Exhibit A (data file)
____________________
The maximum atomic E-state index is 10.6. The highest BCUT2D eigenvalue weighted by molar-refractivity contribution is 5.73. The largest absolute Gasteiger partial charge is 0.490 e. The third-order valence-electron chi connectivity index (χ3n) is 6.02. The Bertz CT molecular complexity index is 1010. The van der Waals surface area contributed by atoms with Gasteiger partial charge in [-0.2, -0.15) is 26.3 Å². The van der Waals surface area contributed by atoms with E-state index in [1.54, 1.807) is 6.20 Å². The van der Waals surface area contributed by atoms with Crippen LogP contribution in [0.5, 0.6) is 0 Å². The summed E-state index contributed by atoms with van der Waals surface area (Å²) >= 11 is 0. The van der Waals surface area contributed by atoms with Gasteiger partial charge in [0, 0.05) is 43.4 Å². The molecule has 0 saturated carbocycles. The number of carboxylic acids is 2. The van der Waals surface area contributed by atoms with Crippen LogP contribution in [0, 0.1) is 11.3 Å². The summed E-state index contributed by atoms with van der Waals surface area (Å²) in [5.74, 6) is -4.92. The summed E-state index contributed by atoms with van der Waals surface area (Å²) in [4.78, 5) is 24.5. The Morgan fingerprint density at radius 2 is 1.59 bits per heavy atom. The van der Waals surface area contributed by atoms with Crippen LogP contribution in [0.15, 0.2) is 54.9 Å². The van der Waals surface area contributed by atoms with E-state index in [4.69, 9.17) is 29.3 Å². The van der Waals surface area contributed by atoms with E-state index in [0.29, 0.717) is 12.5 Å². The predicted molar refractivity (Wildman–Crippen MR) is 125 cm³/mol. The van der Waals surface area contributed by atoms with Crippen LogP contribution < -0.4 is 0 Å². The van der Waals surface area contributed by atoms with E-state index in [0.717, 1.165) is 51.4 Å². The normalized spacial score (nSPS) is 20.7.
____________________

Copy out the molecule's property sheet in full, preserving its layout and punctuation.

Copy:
The maximum atomic E-state index is 10.6. The highest BCUT2D eigenvalue weighted by molar-refractivity contribution is 5.73. The largest absolute Gasteiger partial charge is 0.490 e. The third-order valence-electron chi connectivity index (χ3n) is 6.02. The Bertz CT molecular complexity index is 1010. The van der Waals surface area contributed by atoms with Gasteiger partial charge in [-0.2, -0.15) is 26.3 Å². The van der Waals surface area contributed by atoms with E-state index in [1.54, 1.807) is 6.20 Å². The van der Waals surface area contributed by atoms with Crippen LogP contribution in [0.5, 0.6) is 0 Å². The summed E-state index contributed by atoms with van der Waals surface area (Å²) >= 11 is 0. The van der Waals surface area contributed by atoms with Gasteiger partial charge in [0, 0.05) is 43.4 Å². The molecule has 0 saturated carbocycles. The number of carboxylic acids is 2. The van der Waals surface area contributed by atoms with Crippen LogP contribution in [0, 0.1) is 11.3 Å². The summed E-state index contributed by atoms with van der Waals surface area (Å²) in [5.74, 6) is -4.92. The summed E-state index contributed by atoms with van der Waals surface area (Å²) in [4.78, 5) is 24.5. The Morgan fingerprint density at radius 2 is 1.59 bits per heavy atom. The van der Waals surface area contributed by atoms with Crippen LogP contribution in [0.15, 0.2) is 54.9 Å². The van der Waals surface area contributed by atoms with E-state index in [4.69, 9.17) is 29.3 Å². The van der Waals surface area contributed by atoms with E-state index in [0.29, 0.717) is 12.5 Å². The predicted molar refractivity (Wildman–Crippen MR) is 125 cm³/mol. The van der Waals surface area contributed by atoms with Crippen LogP contribution < -0.4 is 0 Å². The van der Waals surface area contributed by atoms with E-state index in [0.717, 1.165) is 51.4 Å². The normalized spacial score (nSPS) is 20.7.